In early February I picked up a large wooden box in the office of HiFi Statement. With the active support of Dirk Sommer, we both lifted the crate into the trunk of my car. After arriving at home and unpacking everything carefully, it stood before me: The ZeroUno DAC, which actually looks like a small tube amplifier. The ZeroUno is the product debut of the Italian audio manufactory CanEVER Audio.
The ZeroUno DAC, looking like a tube amp!
Admittedly, when I first heard about the ZeroUno, I was somewhat skeptical. Today, as a new DAC is presented to the market almost daily, I hold a DAC as a debut of a company to be highly ambitious. To design a DAC is a highly complex matter. First, there is the digital to analog conversion in itself: Think only of the extremely complex, but (in detail) completely different approaches of Rob Watts in the Chord DAC or a Ted Smith in the PS Audio DirectStream DAC. Furthermore, there are also the analogue output stage, the power supply, and the digital inputs, as well as the USB input circuit. It is my firm belief that all these sections have a significant impact on the overall quality of sound.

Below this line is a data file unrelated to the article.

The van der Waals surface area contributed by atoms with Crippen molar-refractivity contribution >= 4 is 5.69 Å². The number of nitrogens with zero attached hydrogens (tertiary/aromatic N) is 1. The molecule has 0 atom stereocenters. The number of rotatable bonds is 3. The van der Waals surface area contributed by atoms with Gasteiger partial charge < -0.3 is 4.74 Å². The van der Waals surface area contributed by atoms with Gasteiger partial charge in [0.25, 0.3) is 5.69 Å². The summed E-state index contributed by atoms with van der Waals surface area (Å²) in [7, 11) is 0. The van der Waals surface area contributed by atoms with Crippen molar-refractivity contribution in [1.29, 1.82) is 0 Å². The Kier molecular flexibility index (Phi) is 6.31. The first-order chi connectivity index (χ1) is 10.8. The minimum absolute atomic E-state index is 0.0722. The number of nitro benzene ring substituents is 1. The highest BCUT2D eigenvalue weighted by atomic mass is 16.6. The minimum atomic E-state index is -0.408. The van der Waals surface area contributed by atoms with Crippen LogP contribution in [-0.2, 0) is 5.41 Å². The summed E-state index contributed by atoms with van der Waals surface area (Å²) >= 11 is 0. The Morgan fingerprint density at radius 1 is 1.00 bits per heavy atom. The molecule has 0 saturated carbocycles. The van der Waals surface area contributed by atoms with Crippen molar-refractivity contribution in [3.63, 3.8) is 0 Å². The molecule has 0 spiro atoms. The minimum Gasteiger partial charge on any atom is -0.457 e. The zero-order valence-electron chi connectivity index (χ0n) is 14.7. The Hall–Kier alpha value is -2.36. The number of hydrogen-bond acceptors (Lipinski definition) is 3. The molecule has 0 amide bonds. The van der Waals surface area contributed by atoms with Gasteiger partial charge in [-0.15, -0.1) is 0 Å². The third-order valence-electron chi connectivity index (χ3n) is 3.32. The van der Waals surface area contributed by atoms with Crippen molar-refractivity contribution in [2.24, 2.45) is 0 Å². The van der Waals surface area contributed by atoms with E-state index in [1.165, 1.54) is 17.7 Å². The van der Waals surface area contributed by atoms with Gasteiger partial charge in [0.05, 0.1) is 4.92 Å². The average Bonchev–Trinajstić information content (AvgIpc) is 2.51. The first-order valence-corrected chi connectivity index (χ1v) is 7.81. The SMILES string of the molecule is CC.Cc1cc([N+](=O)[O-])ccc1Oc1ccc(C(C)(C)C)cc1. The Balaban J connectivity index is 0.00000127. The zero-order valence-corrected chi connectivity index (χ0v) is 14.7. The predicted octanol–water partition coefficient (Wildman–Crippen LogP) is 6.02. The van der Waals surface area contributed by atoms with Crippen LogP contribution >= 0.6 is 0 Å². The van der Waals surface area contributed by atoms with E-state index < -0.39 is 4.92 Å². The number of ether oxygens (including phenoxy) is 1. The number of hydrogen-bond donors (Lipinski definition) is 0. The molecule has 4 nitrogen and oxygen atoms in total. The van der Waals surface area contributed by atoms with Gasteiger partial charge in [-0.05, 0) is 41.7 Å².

The development of a high quality analogue output stage and the design of the digital part of a DAC are in principle two completely different engineering tasks. The analogue part of the circuit and, most of all, the power supply in a DAC do not get the necessary respect from most of the today‘s electronic designers, from my view. Looking inside the cabinet of one or another DAC, I find myself thinking at how good that DAC would actually sound, if only it would be based upon a reasonably designed analogue circuit and/or power supply.
The ZeroUno DAC's display right after switching on the unit.